"Revolutionizing the Education System: The Future of Learning"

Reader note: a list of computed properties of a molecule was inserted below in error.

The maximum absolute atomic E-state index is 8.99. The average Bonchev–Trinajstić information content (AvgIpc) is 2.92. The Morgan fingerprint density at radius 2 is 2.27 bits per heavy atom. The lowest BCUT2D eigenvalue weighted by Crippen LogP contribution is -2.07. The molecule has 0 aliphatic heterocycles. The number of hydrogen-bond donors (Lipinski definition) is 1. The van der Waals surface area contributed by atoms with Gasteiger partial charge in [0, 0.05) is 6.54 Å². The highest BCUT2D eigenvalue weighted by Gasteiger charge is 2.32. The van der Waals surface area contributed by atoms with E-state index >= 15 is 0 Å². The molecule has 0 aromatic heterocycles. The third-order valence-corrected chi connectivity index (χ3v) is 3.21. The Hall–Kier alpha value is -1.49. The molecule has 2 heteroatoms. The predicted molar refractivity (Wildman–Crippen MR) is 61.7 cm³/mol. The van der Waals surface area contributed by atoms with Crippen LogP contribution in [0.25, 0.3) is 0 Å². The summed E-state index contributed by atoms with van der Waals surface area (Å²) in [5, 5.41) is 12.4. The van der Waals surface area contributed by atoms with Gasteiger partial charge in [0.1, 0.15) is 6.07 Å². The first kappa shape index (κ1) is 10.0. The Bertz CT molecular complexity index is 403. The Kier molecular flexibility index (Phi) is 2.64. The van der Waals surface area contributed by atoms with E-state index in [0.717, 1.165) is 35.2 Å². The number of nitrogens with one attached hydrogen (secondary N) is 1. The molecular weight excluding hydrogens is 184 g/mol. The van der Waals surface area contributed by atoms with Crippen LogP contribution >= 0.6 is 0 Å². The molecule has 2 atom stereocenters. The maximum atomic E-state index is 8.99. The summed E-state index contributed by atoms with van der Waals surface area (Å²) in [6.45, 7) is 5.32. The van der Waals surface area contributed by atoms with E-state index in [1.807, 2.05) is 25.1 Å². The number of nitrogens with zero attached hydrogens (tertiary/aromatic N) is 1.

The Uttar Haryana Bijli Vitran Nigam (UHBVN) building located on a 2-acre plot in Panchkula, Haryana, is unique as it is rated as the first Super-Energy Conservation Building Code (Super ECBC) compliant building in the country. Its solar orientation helps optimise the building's exposure to sunlight and minimises its exposure to the summer sun. It is the first building in the state to incorporate pathogen and COVID-control mechanisms in its HVAC design and one of the first non-medical office buildings in India to incorporate this measure. The project achieves energy savings of 47.4 per cent when compared with the ECBC baseline. So, it meets ECBC compliance by the ‘Whole Building Performance’ approach. The building brief comprised functions of the head office building including 800 staff, cafeteria, office meeting areas, a central conference, boardroom facility, staff welfare and recreational areas, building service areas, basement parking and essential officer stay facility. This requirement had to be integrated into a common facility, a building on the 2-acre site, which represents the idea of energy-efficiency. R Srinivasan from CW spoke to Deependra Prashad, Principal Architect, DPAP Architects, to learn more. Excerpts: What was the client brief and to what extent was it fulfilled in the final project? The building was commissioned as an output of an MoU between the Ministry of Power and UHBVN. The MoU emphasised the creation of a building to ‘walk the talk’, showcasing energy conservation within the facility of an electricity department. It was specifically targeted as a super ECBC structure, which follows the highest targeted efficiency parameters provided in the system promoted by the Ministry of Power and Bureau of Energy Efficiency. Similar small-scale Super ECBC projects are now being promoted in each Indian state. The UHBVN building project perfectly aligns with India's commitment to promoting green buildings and furthering sustainability and energy-efficiency, creating an example for Haryana and the whole country. What was the cost after completion? The cost after completion was Rs 830 million as per the sq-ft construction cost applicable at that time. But the cost was much lower than the cost of equivalent green-rated projects being constructed or completed simultaneously. A total expenditure of approximately Rs 4.5 million was incurred on sensor-based LED lighting, including sensor-based LED fixtures, daylight sensors (proposed for window sidelights), occupancy sensors (proposed for non-regularly occupied spaces like record rooms, toilets, pantry, electrical room) and street lights. Please comment on the innovative technology employed in this project. The building is based on the principles of minimising direct solar access into the building envelope through a mix of appropriate orientation and insulating building envelope. This insulation is augmented with a highly insulated wall of thermally resistive insulated concrete (TRIC). This affords a highly insulated wall with a resistance value of 3 sq m kelvin or watt. The roof is built with XPS panels and topped with reflective light-coloured tiles. All this, together with shaded ribbon windows, insulating frames of uPVC and high-efficiency double glazing, helps reduce the air-conditioning loads by 60 per cent. What design concept was adopted and why? The idea was to optimise the building's exposure to sunlight and minimise its exposure to the summer sun, despite the site not having a strictly north-south facing orientation. Therefore, the building was angled to the site lines and the angular structure also created green exterior spaces on both the front and rear of the building. Further, the cascading design allowed for covered terraces on each floor, offering terraces for building occupants to enjoy the morning sun. These also serve as fire refuge areas and provide mountain views from higher levels. Kindly elaborate on the building’s protective envelope. The UHBVN building espoused a volumetric concept to create a highly efficient building in terms of energy consumption that uses a protected envelope to keep the structure comfortable in both extremely hot summers and extremely cold winters. The envelope design has been fully optimised to reduce heat ingress in the highly varying composite climate of Panchkula. TRIC walling has been used in the external envelope to reduce heat gain or loss – this helps in both winters and summers. It consists of a 4-inch centre expanded polystyrene (EPS) insulating core, together with concrete shotcreting on both sides, making a strong, insulating, sound-absorbing wall. Usually, when insulations are incorporated in any building’s walls while leaving out the structural frame, the frame then becomes a thermal bridge and will bring in heat. In this case, the TRIC wall also envelopes the RCC frame for comprehensively impeding heat ingress. Further, high solar reflective index tiles have been used together with insulation on the terraces, thereby reducing HVAC energy consumption. The orientation control is augmented by a highly insulated wall of thermally insulated concrete, which affords a highly resistive envelope largely keeping out the heat. The covering roof is also covered with highly insulating 75-mm XPS, i.e. extruded polystyrene panels, as the Haryana latitude has maximum radiation hitting the roof, and topped with reflective light-coloured tiles of high solar radiation index (SRI) to repel radiation. In addition, ribbon windows on the elevations are built with insulating window frames with reflective and insulating double glazing to reduce air-conditioning or heating loads by 60 per cent, and thus minimise the electrical cost burden. Despite being a large building of approximately 0.2 million sq ft, the building possesses a narrow floor plate to get the benefit of natural light from both the north and south and create a sky dome access to all. It also possesses two cut-out atria in the centre to augment natural light and allow air ventilation across the floor plates. The atria are covered on top with translucent sheets and vents on the edges to allow the egress of hot air build-up within the building. Portland Pozzolana cement (PPC) has been used in place of ordinary Portland cement (OPC) in the building structure to promote the usage of fly ash, whose excessive production and non-disposal is a threat to the environment. Fly-ash-lime gypsum (Fal-G) and autoclaved aerated concrete (AAC) block walling has been used for internal partitioning rather than conventional red clay bricks, again to reduce the building’s embodied energy. Please share details of the building façade and shape to maximise solar benefits and cut out UV radiation. As the site was not strictly North-South facing, the linear building was angled twice to take maximum benefit of appropriate orientation to maximise the winter sun and minimise the summer sun. The building is built in the shape of a cascade and it steps down to the eastern side, thus creating a covered terrace on each floor for inhabitants to soak in the morning daylight and offering a view of the mountains from the higher levels of the ground+6 building. Last, the western edge of the building mainly consists of service areas and staircases and includes minimal fenestrations, thus cutting out the harsh afternoon UV radiation. Responding to the site edges in an angular space helped create a green exterior in both the front and rear of the building. To further augment daylight ingress, many partitions parallel to the windows within the office halls have been built using glass. Cutouts within the extended basement podiums also allow light input into the parking basements. The commitment 4.2.3 of ECBC 2017 for compliance building has been checked by computer simulation analysis to ultimately create a high-performance building. Kindly elaborate upon the COVID control mechanisms in the HVAC design. To improve air quality, the building also includes pathogen and COVID-control mechanisms in its HVAC design and is the first building in the state to do so. It includes high-efficiency chiller-based centralised cooling systems. These systems include demand control ventilation, building management systems (BMS) and pre-cooling economisers within the air-handling units to optimise the energy load. As the building was completed during the onset of the COVID pandemic, UV irradiation has been incorporated within the supply and return air ducts to kill virus and bacteria and render the air and space safe for usage. This is one of the first non-medical office buildings in India to incorporate this measure. Fine filters in the system also help block the virus. In addition, the ribbon windows have pre-incorporated panels that can be opened to let in fresh air. This has proven to be a boon during the onset of the pandemic as it allows fresh air ingress to dilute the air inside. Sensor control for lights and taps helps minimise the touching of equipment and the spread of infections, besides, of course, being an energy-efficient measure. Here again, there are cost additions due to insulation and other measures but the reduction in AC loads reduces the HVAC installations and leads to balancing the cost increments. The building also reduces its operational electrical load. It services the complete lighting load through the usage of bi-facial solar panels of 60 kwp on the terrace, over metal frames especially built to support them. The panels also provide shade to the terrace and comfort for visitors. All through, the eco-logic in the design emphasises upon both active and passive systems. In fact, it is the base on which the active system incorporation rests, which again leads to incremental savings. Though the project also includes site-level sustainability measures and water-saving measures, the building has not attempted the green-rating systems. Instead, it has targeted the three levels of the new ECBC 2017 code and is built as per the highest Super ECBC specifications. The electrical and HVAC services, which include both cooling and heating, use a range of energy-control equipment, including high COP chillers and economisers for pre-cooling. The building also uses evaporative cooling through water fountains to introduce cooled air in non-humid months. Kindly comment on the colour scheme and symbolism both on the inside and the outside. The project primarily features a subdued colour palette characterised by shades of whites, greys and earthy tones. However, punctuating this muted backdrop, vibrant colour graphics adorn the walls, glass partitions and select flooring in common areas, adding eye-catching highlights. The building's exterior is adorned with light-shaded granite cladding, designed to reflect the sunlight. A distinctive touch is introduced with the use of yellow as a highlighting element on the porch, which not only enhances the building's aesthetics but also resonates with the yellow colour featured in the UHBVN logo..-R Srinivasan